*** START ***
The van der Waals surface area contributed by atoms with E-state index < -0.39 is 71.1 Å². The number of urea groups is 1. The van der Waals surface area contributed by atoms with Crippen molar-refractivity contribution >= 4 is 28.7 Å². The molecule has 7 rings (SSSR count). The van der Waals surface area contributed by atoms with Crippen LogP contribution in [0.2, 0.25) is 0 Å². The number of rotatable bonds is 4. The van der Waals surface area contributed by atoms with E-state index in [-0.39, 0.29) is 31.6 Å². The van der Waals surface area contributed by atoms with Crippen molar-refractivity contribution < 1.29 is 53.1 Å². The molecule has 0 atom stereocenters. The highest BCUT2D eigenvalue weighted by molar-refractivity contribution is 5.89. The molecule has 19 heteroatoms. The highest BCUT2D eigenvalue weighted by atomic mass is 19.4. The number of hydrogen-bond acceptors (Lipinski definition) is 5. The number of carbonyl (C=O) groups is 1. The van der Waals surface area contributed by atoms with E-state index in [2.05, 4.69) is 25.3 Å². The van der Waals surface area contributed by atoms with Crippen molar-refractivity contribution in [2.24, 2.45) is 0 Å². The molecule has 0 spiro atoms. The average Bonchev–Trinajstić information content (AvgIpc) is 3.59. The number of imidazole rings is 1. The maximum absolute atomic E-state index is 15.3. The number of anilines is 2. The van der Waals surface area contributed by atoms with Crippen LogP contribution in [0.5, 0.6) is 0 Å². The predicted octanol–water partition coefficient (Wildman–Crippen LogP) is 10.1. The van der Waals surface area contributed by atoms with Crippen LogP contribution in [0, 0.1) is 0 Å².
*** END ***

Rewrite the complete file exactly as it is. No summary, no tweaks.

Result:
The van der Waals surface area contributed by atoms with E-state index < -0.39 is 71.1 Å². The number of urea groups is 1. The van der Waals surface area contributed by atoms with Crippen molar-refractivity contribution >= 4 is 28.7 Å². The molecule has 7 rings (SSSR count). The van der Waals surface area contributed by atoms with Crippen LogP contribution in [0.2, 0.25) is 0 Å². The number of rotatable bonds is 4. The van der Waals surface area contributed by atoms with E-state index in [-0.39, 0.29) is 31.6 Å². The van der Waals surface area contributed by atoms with Crippen molar-refractivity contribution < 1.29 is 53.1 Å². The molecule has 0 atom stereocenters. The highest BCUT2D eigenvalue weighted by molar-refractivity contribution is 5.89. The molecule has 19 heteroatoms. The highest BCUT2D eigenvalue weighted by atomic mass is 19.4. The number of hydrogen-bond acceptors (Lipinski definition) is 5. The number of carbonyl (C=O) groups is 1. The van der Waals surface area contributed by atoms with E-state index in [2.05, 4.69) is 25.3 Å². The van der Waals surface area contributed by atoms with Crippen molar-refractivity contribution in [2.24, 2.45) is 0 Å². The molecule has 0 spiro atoms. The average Bonchev–Trinajstić information content (AvgIpc) is 3.59. The number of imidazole rings is 1. The maximum absolute atomic E-state index is 15.3. The number of anilines is 2. The van der Waals surface area contributed by atoms with Crippen LogP contribution in [0.5, 0.6) is 0 Å². The predicted octanol–water partition coefficient (Wildman–Crippen LogP) is 10.1. The van der Waals surface area contributed by atoms with Crippen LogP contribution in [0, 0.1) is 0 Å².